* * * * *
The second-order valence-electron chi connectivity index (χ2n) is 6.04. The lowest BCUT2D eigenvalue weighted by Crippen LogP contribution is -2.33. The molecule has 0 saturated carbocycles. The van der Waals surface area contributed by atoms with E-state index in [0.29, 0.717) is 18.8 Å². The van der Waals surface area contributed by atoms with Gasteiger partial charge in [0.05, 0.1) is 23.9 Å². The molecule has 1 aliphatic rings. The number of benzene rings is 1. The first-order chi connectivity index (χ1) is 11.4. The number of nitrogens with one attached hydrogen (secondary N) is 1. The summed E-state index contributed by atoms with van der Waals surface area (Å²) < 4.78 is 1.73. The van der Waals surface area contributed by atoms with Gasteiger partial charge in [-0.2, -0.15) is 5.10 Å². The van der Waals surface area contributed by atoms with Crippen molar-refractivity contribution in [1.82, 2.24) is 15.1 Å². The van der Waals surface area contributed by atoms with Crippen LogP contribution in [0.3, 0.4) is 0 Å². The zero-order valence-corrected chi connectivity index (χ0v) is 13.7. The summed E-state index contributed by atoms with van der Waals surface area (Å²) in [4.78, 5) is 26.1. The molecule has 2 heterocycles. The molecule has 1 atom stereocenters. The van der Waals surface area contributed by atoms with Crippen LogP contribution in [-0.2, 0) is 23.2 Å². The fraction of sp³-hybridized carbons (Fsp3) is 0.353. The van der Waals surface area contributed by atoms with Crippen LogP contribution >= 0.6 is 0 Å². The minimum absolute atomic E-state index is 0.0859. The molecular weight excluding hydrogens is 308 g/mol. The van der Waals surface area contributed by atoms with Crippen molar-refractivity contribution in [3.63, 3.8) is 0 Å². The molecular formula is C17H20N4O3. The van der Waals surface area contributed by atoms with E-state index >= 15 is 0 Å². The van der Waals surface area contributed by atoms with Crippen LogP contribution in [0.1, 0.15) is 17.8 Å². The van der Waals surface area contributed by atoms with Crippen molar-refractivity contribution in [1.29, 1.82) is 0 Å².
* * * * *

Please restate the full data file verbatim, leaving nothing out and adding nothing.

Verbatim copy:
The second-order valence-electron chi connectivity index (χ2n) is 6.04. The lowest BCUT2D eigenvalue weighted by Crippen LogP contribution is -2.33. The molecule has 0 saturated carbocycles. The van der Waals surface area contributed by atoms with E-state index in [0.29, 0.717) is 18.8 Å². The van der Waals surface area contributed by atoms with Gasteiger partial charge in [0.05, 0.1) is 23.9 Å². The molecule has 1 aliphatic rings. The number of benzene rings is 1. The first-order chi connectivity index (χ1) is 11.4. The number of nitrogens with one attached hydrogen (secondary N) is 1. The summed E-state index contributed by atoms with van der Waals surface area (Å²) < 4.78 is 1.73. The van der Waals surface area contributed by atoms with Gasteiger partial charge in [-0.2, -0.15) is 5.10 Å². The van der Waals surface area contributed by atoms with Crippen molar-refractivity contribution in [1.82, 2.24) is 15.1 Å². The van der Waals surface area contributed by atoms with Crippen LogP contribution in [0.3, 0.4) is 0 Å². The zero-order valence-corrected chi connectivity index (χ0v) is 13.7. The summed E-state index contributed by atoms with van der Waals surface area (Å²) in [4.78, 5) is 26.1. The molecule has 2 heterocycles. The molecule has 1 atom stereocenters. The van der Waals surface area contributed by atoms with Crippen LogP contribution in [-0.2, 0) is 23.2 Å². The fraction of sp³-hybridized carbons (Fsp3) is 0.353. The van der Waals surface area contributed by atoms with Crippen LogP contribution >= 0.6 is 0 Å². The minimum absolute atomic E-state index is 0.0859. The molecular weight excluding hydrogens is 308 g/mol. The van der Waals surface area contributed by atoms with Crippen molar-refractivity contribution in [3.63, 3.8) is 0 Å². The molecular formula is C17H20N4O3. The van der Waals surface area contributed by atoms with E-state index >= 15 is 0 Å². The van der Waals surface area contributed by atoms with Crippen LogP contribution in [0.1, 0.15) is 17.8 Å². The van der Waals surface area contributed by atoms with Crippen molar-refractivity contribution in [1.29, 1.82) is 0 Å².